In another move to diversify, last year the Bunns planted their first vines of Riesling and are looking forward to harvesting those grapes to produce their first white variety.

The move into bluegums came in 2007 when, due to the increased focus on producing wine, the Bunns decided to lease some of their land to a tree company.

“We were just getting the wine business going and a lot of our focus was on that, so we decided to simplify things a little while at the same time looking for some income from the bluegums,” Richard said.

“Of course the tree market fell over not long after and we suddenly ended up being the owners of a bluegum plantation.

“The trees are still there and are close to harvest, so thankfully that market has turned around somewhat and we might be able to get something in return for the trees when they are harvested.

“In the meantime we run heifers in the bluegums to keep the grass down, so it fits in well with the cattle operation.”

With the wine side of the business quite settled now and a cattle market that is seeing historically high prices, the Bunns are looking at refining the Angus herd further.

“We kept 100 heifers last year and will keep 40 this year, so we have quite a young herd at the moment,” Richard said.

“We have made some very good gains over the past five to 10 years and we are in a position now where we can cull harder and keep better replacements to really move the herd forward.

“The aim is to push breeder numbers to about 400 head but I still want a simplified operation.

“We are not going to go gangbusters and expand too much.

“Cattle prices are good now, but you never know how long these things are going to last and if you expand too much you may get caught out at some point down the line.”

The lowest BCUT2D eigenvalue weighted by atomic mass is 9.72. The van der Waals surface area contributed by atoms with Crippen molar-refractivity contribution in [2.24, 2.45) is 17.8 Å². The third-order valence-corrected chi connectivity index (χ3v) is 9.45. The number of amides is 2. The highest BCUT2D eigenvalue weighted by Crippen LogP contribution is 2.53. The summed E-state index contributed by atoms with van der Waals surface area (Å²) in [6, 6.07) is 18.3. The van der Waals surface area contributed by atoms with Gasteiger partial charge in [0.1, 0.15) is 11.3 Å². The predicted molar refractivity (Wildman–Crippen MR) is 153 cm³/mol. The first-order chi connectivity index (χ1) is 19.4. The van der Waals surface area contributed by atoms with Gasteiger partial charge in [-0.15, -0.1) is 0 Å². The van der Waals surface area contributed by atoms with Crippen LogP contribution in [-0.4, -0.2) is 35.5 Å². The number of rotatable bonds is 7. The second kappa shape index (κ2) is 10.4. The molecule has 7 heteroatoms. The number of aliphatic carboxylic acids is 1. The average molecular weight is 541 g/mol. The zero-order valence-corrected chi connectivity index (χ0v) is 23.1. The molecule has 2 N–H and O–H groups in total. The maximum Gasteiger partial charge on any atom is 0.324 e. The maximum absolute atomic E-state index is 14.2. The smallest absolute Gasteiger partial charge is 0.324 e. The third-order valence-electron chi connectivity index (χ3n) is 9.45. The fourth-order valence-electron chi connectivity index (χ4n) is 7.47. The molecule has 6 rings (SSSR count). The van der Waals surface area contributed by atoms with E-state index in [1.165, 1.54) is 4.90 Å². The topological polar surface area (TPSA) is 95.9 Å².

In terms of marketing their cattle, the Bunns like to keep their options open.

They sell through the saleyards or direct on farm.

Recently they sold steers in the Landmark Mt Barker Special Angus Weaner sale where one of their lines topped at 342c/kg and averaged 344kg straight off their mothers.

“We like to have various options when we sell, it gives you some flexibility to try and gain the best price possible,” Richard said.

Richard said he was keen to take things steady and keep tweaking different parts of the operation to improve.

“We have a few different income streams now with wine, beef and bluegums and I want to keep things manageable without too many headaches,” he said.

One of the areas they are moving to change is the calving period.

“We are looking at a shorter joining period and this is part of making the operation more manageable,” Richard said.

“Instead of calving for three months I would like to bring it back to six weeks.

“We currently calve in March-April-May, but I would like to get that to April and May.

“March is quite a busy month for the vineyard, so it would definitely help the workload to bring that calving period back.”

On the management front, Richard said a key factor in selecting breeding bulls was calving ease.

“Heads and shoulders, as well as length of body that favour easy calving, are priorities in choosing bulls,” Richard said.

“The females need to have good amounts of milk without having udder problems and good temperament is a big consideration for us.

“Fertility is probably the number one indicator of profitability, so the cow must get into calf and have a good instinct for raising a calf. If they don’t raise a calf they are straight out the gate.

“Basically if the cows are playing on the same team as us, we are all happy.”

Aa

From the front page

Sponsored by